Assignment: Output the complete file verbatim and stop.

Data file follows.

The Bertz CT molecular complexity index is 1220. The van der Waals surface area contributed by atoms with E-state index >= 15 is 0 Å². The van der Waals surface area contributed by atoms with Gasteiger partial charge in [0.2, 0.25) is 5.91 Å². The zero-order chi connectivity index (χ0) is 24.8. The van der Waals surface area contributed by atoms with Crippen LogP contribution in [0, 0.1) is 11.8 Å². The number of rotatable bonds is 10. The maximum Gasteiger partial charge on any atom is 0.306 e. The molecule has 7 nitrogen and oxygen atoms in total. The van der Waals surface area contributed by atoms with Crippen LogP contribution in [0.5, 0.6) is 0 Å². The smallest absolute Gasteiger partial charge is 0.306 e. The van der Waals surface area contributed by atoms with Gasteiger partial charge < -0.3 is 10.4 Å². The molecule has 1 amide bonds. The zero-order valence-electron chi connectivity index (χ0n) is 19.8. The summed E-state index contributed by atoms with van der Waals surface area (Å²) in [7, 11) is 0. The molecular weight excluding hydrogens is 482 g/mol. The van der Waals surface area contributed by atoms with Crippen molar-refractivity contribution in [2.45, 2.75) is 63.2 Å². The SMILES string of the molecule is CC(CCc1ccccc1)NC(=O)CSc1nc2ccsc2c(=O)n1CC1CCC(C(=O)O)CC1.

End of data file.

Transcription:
The Bertz CT molecular complexity index is 1220. The van der Waals surface area contributed by atoms with E-state index >= 15 is 0 Å². The van der Waals surface area contributed by atoms with Gasteiger partial charge in [0.2, 0.25) is 5.91 Å². The zero-order chi connectivity index (χ0) is 24.8. The van der Waals surface area contributed by atoms with Crippen LogP contribution in [0, 0.1) is 11.8 Å². The number of rotatable bonds is 10. The maximum Gasteiger partial charge on any atom is 0.306 e. The molecule has 7 nitrogen and oxygen atoms in total. The van der Waals surface area contributed by atoms with Crippen LogP contribution in [0.5, 0.6) is 0 Å². The smallest absolute Gasteiger partial charge is 0.306 e. The van der Waals surface area contributed by atoms with Gasteiger partial charge < -0.3 is 10.4 Å². The molecule has 1 amide bonds. The zero-order valence-electron chi connectivity index (χ0n) is 19.8. The summed E-state index contributed by atoms with van der Waals surface area (Å²) in [7, 11) is 0. The molecular weight excluding hydrogens is 482 g/mol. The van der Waals surface area contributed by atoms with Crippen molar-refractivity contribution in [2.45, 2.75) is 63.2 Å². The SMILES string of the molecule is CC(CCc1ccccc1)NC(=O)CSc1nc2ccsc2c(=O)n1CC1CCC(C(=O)O)CC1.